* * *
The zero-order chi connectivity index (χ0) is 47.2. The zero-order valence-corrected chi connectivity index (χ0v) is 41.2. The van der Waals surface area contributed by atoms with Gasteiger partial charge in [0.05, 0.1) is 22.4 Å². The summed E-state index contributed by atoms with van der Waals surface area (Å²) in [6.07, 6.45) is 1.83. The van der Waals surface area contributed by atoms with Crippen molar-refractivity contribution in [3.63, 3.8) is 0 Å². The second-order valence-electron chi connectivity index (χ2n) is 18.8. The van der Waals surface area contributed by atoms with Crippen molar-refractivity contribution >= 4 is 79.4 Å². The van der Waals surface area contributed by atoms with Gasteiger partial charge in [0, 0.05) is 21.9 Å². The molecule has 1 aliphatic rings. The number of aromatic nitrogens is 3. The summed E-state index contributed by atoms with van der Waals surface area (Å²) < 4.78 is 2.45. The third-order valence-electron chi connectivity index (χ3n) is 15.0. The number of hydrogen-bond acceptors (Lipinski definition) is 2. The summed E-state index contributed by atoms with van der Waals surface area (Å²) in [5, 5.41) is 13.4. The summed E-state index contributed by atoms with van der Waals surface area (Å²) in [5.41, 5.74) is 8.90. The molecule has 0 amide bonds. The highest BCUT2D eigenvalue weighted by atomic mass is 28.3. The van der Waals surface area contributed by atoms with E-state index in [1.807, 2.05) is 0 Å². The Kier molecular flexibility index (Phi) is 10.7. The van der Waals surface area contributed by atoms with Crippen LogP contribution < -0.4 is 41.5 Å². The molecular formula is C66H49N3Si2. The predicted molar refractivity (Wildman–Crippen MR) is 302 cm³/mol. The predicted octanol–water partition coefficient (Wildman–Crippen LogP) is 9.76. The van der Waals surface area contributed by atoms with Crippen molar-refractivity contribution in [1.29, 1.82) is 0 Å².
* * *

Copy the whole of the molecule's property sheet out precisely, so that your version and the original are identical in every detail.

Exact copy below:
The zero-order chi connectivity index (χ0) is 47.2. The zero-order valence-corrected chi connectivity index (χ0v) is 41.2. The van der Waals surface area contributed by atoms with Gasteiger partial charge in [0.05, 0.1) is 22.4 Å². The summed E-state index contributed by atoms with van der Waals surface area (Å²) in [6.07, 6.45) is 1.83. The van der Waals surface area contributed by atoms with Crippen molar-refractivity contribution in [3.63, 3.8) is 0 Å². The second-order valence-electron chi connectivity index (χ2n) is 18.8. The van der Waals surface area contributed by atoms with Crippen molar-refractivity contribution >= 4 is 79.4 Å². The van der Waals surface area contributed by atoms with Gasteiger partial charge in [0, 0.05) is 21.9 Å². The molecule has 1 aliphatic rings. The number of aromatic nitrogens is 3. The summed E-state index contributed by atoms with van der Waals surface area (Å²) < 4.78 is 2.45. The third-order valence-electron chi connectivity index (χ3n) is 15.0. The number of hydrogen-bond acceptors (Lipinski definition) is 2. The summed E-state index contributed by atoms with van der Waals surface area (Å²) in [5, 5.41) is 13.4. The summed E-state index contributed by atoms with van der Waals surface area (Å²) in [5.41, 5.74) is 8.90. The molecule has 0 amide bonds. The highest BCUT2D eigenvalue weighted by atomic mass is 28.3. The van der Waals surface area contributed by atoms with E-state index in [1.807, 2.05) is 0 Å². The Kier molecular flexibility index (Phi) is 10.7. The van der Waals surface area contributed by atoms with Crippen LogP contribution < -0.4 is 41.5 Å². The molecular formula is C66H49N3Si2. The predicted molar refractivity (Wildman–Crippen MR) is 302 cm³/mol. The predicted octanol–water partition coefficient (Wildman–Crippen LogP) is 9.76. The van der Waals surface area contributed by atoms with Crippen molar-refractivity contribution in [1.29, 1.82) is 0 Å².